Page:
Cruising for Trouble

Lori Osiecki Illustration

In New Orleans we got two directions: river side and lake side. In St. Bernard, if it ain’t down the road, it’s up the road. That ain’t news if you live around here.

But go someplace else and ask for directions, and people start jabbering about north, south, east, west and pointing every which way. You don’t know whether to spit or go blind.

If you get on a ship, it’s worse. They got fore and aft; port and starbucks; a promenade deck, a main deck, and God help me, a poop deck.

I know all this because I’m actually on a cruise. Not the Algiers ferryboat, but a actual romantic cruise ship going to Hawaii.

With my mother-in-law.

I got to explain. Ms. Larda bought a raffle ticket for a Hawaiian cruise for two at her church fundraiser. Unfortunately for the church, the raffle was in the same week that luxury cruise ship got stuck out in the Gulf, and all the passengers were on TV day in and day out saying it was awful, and the toilets were broken and they had to use plastic bags. Maybe on the poop deck. That was never explained.

So the church didn’t sell a lot of raffle tickets. But they did sell one, to Ms. Larda. Her TV happened to be broken that week. Anyway, she won.

Then she couldn’t find nobody to go with her. So I got drafted.

Now, I like an excuse to get out of town during hurricane season, although, come to think of it, maybe fleeing to the open sea ain’t such a brilliant idea. Still, I look at this cruise as a dress rehearsal for the cruise me and my gentleman friend Lust will take one day when I talk him into it.

So I’m hoping for no disasters.

Once we figure out how to get around – “fore” means the pointy end of the ship and “aft” is the other end, for instance – we find plenty to do. We sign up for hula dancing lessons for the talent show. The ship provides grass skirts made out of cellophane strips and coconut bras, but we all wear exercise suits underneath for modesty.

Leeloe, the hula teacher, has us all move to the right as we hula, and when the first dancer gets to the edge of the stage, Leeloe gently taps a little gong and we hula to the left.

On talent show night, Ms. Larda gets seasick. They give her a pill for it, and it almost zonks her out, but she lurches to the show anyway. Since she’s a little unsteady, Leeloe says that instead of dancing she can be in charge of the gong.
Bad idea. Ms. Larda clangs on it when we’re only halfway across the stage. Some of the dancers immediately hula to the left, like Leeloe said, but some keep hula-ing to the right, and we have a hula collusion. It ain’t a pretty sight.

Me, I step out of line and keep on dancing, just like I learned way back in Mr. Tony’s Dancing School – no matter what happens, keep on dancing. By the end, I’m the only one still swaying and I get a big hand. And l got to keep the coconut bra and grass skirt. Ms. Larda takes home the gong.

In Hawaii, we look at all these islands, and sample all the tropical cocktails, and completely forget to buy anything for the grandkids. But we got six hours between the time we leave the ship and we board our plane home, so we plan a shopping blitz.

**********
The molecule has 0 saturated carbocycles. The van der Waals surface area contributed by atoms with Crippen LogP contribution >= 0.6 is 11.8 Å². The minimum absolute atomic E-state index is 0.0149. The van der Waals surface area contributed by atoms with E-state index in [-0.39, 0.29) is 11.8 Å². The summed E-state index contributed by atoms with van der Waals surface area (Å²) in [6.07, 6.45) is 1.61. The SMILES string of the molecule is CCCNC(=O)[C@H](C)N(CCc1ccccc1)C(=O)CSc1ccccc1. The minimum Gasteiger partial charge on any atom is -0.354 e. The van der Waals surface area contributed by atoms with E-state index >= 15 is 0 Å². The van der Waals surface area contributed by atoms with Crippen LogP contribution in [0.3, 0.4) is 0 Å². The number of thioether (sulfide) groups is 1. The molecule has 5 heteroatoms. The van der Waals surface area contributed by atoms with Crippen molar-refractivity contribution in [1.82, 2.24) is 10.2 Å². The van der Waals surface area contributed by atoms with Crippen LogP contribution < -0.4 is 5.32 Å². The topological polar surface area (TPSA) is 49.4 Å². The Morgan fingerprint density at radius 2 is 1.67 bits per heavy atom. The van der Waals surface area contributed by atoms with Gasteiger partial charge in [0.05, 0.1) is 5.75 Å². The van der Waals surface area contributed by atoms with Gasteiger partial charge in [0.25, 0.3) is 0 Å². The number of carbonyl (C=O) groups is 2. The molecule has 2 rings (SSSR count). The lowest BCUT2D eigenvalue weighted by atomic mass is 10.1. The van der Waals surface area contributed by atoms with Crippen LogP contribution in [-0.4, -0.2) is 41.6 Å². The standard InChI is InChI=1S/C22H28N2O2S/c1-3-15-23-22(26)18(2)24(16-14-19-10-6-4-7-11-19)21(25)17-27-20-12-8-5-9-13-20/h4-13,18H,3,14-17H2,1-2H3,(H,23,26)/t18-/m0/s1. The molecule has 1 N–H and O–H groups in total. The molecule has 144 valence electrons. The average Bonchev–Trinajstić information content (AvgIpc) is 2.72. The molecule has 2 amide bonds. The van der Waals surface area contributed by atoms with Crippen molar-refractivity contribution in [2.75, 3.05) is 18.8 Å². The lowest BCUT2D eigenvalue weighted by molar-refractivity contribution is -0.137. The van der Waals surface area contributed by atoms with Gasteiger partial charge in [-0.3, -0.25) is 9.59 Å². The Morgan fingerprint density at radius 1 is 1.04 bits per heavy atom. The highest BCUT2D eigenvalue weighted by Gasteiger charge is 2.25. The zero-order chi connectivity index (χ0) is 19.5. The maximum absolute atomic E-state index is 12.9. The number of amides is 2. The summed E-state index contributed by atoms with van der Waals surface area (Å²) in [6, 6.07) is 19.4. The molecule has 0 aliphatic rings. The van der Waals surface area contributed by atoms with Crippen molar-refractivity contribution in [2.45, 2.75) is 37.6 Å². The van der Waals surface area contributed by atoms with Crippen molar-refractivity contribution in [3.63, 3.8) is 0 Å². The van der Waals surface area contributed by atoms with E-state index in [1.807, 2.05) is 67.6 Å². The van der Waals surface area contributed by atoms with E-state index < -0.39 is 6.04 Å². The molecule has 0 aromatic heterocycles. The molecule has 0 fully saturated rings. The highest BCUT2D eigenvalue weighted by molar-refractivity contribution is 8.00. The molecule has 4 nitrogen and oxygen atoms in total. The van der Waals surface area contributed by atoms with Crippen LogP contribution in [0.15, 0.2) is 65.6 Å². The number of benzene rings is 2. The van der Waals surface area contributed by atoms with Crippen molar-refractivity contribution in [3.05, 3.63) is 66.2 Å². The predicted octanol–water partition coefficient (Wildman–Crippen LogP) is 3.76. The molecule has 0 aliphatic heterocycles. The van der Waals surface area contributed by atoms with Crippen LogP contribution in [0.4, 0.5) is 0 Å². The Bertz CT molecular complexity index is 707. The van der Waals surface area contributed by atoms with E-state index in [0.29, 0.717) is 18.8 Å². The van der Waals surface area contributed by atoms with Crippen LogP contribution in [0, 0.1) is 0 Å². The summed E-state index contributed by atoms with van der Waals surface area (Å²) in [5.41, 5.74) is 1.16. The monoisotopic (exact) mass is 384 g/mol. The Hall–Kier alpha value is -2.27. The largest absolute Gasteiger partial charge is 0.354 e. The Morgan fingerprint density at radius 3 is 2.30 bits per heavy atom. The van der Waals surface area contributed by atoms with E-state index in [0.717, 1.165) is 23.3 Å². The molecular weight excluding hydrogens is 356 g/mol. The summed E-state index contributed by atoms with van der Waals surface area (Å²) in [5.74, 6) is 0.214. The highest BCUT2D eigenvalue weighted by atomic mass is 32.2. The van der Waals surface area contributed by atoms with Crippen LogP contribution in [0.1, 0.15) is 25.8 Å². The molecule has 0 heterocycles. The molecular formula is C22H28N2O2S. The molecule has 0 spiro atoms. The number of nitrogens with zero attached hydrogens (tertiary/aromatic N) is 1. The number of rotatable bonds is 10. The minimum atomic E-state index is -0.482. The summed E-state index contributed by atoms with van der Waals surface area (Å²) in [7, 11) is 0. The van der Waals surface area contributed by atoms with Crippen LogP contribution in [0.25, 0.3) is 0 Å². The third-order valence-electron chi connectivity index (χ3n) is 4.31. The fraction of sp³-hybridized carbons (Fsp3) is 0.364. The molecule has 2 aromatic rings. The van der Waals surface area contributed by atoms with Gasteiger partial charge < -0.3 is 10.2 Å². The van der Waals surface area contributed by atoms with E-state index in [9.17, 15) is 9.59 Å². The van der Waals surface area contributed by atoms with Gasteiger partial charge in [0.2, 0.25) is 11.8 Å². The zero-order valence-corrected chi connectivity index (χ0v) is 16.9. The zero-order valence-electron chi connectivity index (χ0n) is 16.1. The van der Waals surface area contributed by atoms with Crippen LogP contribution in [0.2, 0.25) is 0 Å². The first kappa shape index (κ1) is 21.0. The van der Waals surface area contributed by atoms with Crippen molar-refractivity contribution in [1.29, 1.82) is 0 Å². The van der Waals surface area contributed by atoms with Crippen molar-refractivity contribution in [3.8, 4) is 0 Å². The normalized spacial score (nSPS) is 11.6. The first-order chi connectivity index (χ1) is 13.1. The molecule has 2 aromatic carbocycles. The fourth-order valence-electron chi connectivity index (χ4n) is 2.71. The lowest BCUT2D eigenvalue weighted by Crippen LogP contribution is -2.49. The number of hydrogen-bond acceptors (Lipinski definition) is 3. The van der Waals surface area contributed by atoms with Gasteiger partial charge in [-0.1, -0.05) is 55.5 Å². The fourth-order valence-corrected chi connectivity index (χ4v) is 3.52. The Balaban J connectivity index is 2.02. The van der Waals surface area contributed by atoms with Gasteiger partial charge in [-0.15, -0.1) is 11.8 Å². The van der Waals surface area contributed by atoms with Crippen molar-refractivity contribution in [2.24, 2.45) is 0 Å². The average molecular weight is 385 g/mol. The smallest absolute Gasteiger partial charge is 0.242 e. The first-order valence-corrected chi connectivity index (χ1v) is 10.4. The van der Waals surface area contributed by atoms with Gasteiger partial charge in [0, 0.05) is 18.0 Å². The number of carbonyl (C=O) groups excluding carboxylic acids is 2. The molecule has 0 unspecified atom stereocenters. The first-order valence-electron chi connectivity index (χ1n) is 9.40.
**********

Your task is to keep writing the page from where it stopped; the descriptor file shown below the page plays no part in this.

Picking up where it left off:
The last night, we’re supposed to put our luggage – except our carry-ons – in the hall before we go to bed. The crew will take it to the airport. We decide that, after we shop, we won’t have room for carry-ons, so we pack everything but our clothes and toothbrushes and makeup for the next day. We will shower and jump under the covers without nothing on.
 I shower first, and while Ms. Larda is in there, I wrap a towel around me and start shoving the suitcases into the hall.
 Right at that moment, the ship lurches big-time. I lunge out the door and drop my towel. The door swings shut behind me. It locks.

And Ms. Larda, singing away in the shower, can’t hear me pound on it. The suitcases are locked, but one has a combination instead of a key. I press 1-2-3 and open that. It has got our souvenirs: cups shaped like coconuts and bamboo and pineapples; the gong; plus my transparent grass skirt and coconut bra. Which I put on.

I know what will happen. Ms. Larda will come out the bathroom, avert her eyes from my bed, thinking I’m naked under them covers, flip out the light, say “Good night Modine,” and I’ll be crouching out here in my hula girl outfit all night.
I put my ear to the door. The singing stops. The bathroom door opens. I hear “Good night ...” and I hit that gong hard. Not once, but a whole bunch of times. People probably levitate in their beds all over the ship. Heads with their hair standing on end lean out up and down the hall, and I’m pressed up so hard against our door that when Ms. Larda ­– who took awhile because she had to wrap herself in a sheet – finally pulls it open, I fall in. She lets out a screech even louder than the gong, and keeps screeching, so the entire ship hears that Modine Gunch is dancing around in nothing but a grass skirt and coconuts and is she crazy?

So that was the grand finale of our Hawaii cruise. Next day we get on a plane and head for home ­– the best direction.

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